On the ninth anniversary of the ‘2013 Paris assassinations’ that left three Kurdish women dead in the French capital of Paris nine years ago, the lawyer representing the victim’s families described the case as ‘the first break in the history of political assassinations in France.’
He also noted that the confessions of senior Turkish intelligence officers interrogated by the Kurdistan Workers’ Party (PKK) in N. Iraq played an essential part in the re-opening of the case in 2019.
Speaking to Mark Campbell from Medya News, the well known French human rights lawyer Antoine Comte referred to historical cases of political assassinations, and especially to the case of the legendary Moroccan opposition leader Ben Barka who had been disappeared in Paris in 1965, noting how the states behind the attacks managed to stay in the dark even after incredibly long periods of time.
Comte underlined that in the case of the 2013 Paris assassinations, the prosecutor’s accusation against the Turkish National Intelligence Agency (MİT) eventually made the case a historically important one, and a ‘break’ in a long tradition of practical impunity for foreign states in various cases of political assassinations.
“This break was the accusation the DPP [Director of Public Prosecutions] made against the secret services of Turkey. This has never been done before. As I said, the authorities have always been very cautious not to involve the criminal state. In this case, the DPP decided to involve the criminal state. And he said, this is Turkey. So this is the case and this is why it is an important case.”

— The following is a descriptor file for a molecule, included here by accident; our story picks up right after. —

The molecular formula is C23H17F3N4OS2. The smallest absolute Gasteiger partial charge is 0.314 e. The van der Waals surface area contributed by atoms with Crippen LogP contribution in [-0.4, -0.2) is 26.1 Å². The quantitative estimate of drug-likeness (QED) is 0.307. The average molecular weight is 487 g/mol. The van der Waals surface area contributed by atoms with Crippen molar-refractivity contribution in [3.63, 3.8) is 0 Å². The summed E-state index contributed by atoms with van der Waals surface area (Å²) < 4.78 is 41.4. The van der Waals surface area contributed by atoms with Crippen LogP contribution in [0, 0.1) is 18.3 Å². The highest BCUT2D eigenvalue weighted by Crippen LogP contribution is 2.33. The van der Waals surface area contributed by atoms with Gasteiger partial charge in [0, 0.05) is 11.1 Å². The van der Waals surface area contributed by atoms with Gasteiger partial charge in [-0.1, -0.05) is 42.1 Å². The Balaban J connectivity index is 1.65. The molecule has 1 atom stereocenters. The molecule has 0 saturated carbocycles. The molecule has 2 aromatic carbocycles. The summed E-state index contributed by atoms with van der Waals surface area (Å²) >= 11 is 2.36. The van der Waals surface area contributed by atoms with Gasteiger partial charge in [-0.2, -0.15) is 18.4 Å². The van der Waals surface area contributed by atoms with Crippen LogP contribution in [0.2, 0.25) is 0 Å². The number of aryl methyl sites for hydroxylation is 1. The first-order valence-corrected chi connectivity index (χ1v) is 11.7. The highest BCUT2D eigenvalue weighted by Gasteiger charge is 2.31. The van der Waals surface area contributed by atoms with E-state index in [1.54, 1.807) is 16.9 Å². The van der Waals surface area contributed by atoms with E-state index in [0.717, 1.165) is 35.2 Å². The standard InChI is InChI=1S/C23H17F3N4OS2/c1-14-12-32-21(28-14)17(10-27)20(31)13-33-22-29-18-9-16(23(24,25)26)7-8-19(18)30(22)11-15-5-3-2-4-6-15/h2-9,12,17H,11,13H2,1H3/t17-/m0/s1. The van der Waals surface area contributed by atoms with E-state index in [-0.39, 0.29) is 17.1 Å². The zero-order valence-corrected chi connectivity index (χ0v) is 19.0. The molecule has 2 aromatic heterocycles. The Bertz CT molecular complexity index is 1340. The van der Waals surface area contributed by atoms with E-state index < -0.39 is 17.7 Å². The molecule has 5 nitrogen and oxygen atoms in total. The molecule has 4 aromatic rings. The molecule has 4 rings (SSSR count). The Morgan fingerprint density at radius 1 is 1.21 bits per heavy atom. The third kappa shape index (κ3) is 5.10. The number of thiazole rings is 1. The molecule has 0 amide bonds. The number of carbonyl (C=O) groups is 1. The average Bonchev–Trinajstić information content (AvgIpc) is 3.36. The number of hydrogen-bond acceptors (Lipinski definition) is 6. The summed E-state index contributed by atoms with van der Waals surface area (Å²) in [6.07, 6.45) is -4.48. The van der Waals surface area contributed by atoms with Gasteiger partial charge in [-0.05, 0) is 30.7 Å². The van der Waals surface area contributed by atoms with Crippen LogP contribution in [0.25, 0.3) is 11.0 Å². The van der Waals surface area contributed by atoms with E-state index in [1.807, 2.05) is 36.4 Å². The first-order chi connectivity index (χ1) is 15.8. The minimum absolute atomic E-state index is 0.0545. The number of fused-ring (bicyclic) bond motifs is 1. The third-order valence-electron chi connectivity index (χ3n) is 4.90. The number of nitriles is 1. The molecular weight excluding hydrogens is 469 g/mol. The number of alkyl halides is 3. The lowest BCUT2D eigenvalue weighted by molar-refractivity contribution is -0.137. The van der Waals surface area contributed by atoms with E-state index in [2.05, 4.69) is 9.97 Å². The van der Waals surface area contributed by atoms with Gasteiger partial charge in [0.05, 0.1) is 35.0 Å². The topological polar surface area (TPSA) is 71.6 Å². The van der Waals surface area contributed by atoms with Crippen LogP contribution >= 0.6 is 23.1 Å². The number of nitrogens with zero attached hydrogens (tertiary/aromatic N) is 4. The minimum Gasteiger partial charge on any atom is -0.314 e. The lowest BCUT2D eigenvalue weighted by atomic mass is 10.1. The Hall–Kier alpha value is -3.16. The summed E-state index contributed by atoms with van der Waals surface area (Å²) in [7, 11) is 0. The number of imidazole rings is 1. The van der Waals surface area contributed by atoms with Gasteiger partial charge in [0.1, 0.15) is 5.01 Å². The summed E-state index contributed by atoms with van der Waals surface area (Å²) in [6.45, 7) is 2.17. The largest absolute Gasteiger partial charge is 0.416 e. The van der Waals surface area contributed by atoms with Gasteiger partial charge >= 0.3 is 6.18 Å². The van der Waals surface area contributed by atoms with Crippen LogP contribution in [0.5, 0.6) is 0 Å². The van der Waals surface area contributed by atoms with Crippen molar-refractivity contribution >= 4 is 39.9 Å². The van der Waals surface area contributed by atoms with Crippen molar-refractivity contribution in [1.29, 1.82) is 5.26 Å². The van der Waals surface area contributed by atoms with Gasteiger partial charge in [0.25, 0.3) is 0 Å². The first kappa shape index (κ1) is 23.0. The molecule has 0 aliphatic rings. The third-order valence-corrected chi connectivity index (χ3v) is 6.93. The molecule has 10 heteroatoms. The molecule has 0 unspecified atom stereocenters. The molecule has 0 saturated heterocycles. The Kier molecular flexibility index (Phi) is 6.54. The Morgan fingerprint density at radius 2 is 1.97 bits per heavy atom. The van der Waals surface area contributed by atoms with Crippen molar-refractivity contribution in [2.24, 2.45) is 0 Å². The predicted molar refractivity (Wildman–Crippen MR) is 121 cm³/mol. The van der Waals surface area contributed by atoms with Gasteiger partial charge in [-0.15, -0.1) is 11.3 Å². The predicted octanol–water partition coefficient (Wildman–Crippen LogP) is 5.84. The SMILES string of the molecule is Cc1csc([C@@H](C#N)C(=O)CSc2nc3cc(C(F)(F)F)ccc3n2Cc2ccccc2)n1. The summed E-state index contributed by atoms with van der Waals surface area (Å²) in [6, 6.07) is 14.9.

On 9 January 2013, Sakine Cansız, one of the co-founders of the Kurdistan Workers’ Party and a legendary figure in women’s struggle, Fidan Doğan, the representative in France of the Brussels-based Kurdish National Congress (KNK), and Leyla Söylemez a young Kurdish political activist in France, were all killed at the office of the Kurdistan Information Centre in Paris by an assassin who would later be identified as Ömer Güney. After the case was closed in 2016 following Güney’s death in hospital due to a brain illness, it was re-opened in 2019.
Comte referred to the confessions by high ranking Turkish intelligence officers who had been captured by the PKK in a period between 2015 and 2016, as ‘elements’ that enabled the re-opening of the case.
“The elements they gave were very important because they explained the hierarchy of the MIT and how a decision of that nature, the assassination of three women in Paris, has to in fact be accepted by the summit of the state; in other words, the present president, Erdogan. That’s the case. So, this is why we obtained from the DPP that the case should be reopened. Because X, meaning the unknown authors, or accessories or whatever you want to say, have not been identified and therefore the case has to go on. And this is what is going on at present.”
Comte also affirmed that the case constituted new grounds for investigation into covert operations and other assassination attempts by the Turkish intelligence all over Europe.
“This case has not been closed, it’s been closed once, but it’s still going on with new evidence coming from all over Europe, and we now know, that in Europe, you have networks of intelligence, Turkish intelligence, trying to assassinate different people, Kurdish or Turks, because they are opponents.